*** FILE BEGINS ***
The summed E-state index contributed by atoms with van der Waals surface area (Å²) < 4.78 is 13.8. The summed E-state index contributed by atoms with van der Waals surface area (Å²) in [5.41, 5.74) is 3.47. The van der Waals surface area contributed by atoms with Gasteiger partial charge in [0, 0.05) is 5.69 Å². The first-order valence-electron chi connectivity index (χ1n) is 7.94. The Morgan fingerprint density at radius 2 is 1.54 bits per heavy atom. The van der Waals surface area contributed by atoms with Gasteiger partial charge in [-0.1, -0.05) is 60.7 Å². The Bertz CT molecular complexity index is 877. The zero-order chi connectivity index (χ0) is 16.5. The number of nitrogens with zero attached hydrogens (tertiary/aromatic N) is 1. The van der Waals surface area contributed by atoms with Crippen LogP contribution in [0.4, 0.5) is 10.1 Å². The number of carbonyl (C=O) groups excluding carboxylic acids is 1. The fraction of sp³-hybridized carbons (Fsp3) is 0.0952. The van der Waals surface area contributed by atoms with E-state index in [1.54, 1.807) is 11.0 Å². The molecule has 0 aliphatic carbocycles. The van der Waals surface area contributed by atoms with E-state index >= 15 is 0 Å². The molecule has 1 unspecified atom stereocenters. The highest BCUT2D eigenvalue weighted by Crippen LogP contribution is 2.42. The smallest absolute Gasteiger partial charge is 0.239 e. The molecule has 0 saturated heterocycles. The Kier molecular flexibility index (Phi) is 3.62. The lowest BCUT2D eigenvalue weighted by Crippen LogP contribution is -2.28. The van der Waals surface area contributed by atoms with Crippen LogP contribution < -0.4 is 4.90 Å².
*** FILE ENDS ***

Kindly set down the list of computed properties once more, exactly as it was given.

The summed E-state index contributed by atoms with van der Waals surface area (Å²) < 4.78 is 13.8. The summed E-state index contributed by atoms with van der Waals surface area (Å²) in [5.41, 5.74) is 3.47. The van der Waals surface area contributed by atoms with Gasteiger partial charge in [0, 0.05) is 5.69 Å². The first-order valence-electron chi connectivity index (χ1n) is 7.94. The Morgan fingerprint density at radius 2 is 1.54 bits per heavy atom. The van der Waals surface area contributed by atoms with Gasteiger partial charge in [-0.1, -0.05) is 60.7 Å². The Bertz CT molecular complexity index is 877. The zero-order chi connectivity index (χ0) is 16.5. The number of nitrogens with zero attached hydrogens (tertiary/aromatic N) is 1. The van der Waals surface area contributed by atoms with Crippen LogP contribution in [0.4, 0.5) is 10.1 Å². The number of carbonyl (C=O) groups excluding carboxylic acids is 1. The fraction of sp³-hybridized carbons (Fsp3) is 0.0952. The van der Waals surface area contributed by atoms with E-state index in [1.54, 1.807) is 11.0 Å². The molecule has 0 aliphatic carbocycles. The van der Waals surface area contributed by atoms with E-state index >= 15 is 0 Å². The molecule has 1 unspecified atom stereocenters. The highest BCUT2D eigenvalue weighted by Crippen LogP contribution is 2.42. The smallest absolute Gasteiger partial charge is 0.239 e. The molecule has 0 saturated heterocycles. The Kier molecular flexibility index (Phi) is 3.62. The lowest BCUT2D eigenvalue weighted by Crippen LogP contribution is -2.28. The van der Waals surface area contributed by atoms with Crippen LogP contribution < -0.4 is 4.90 Å².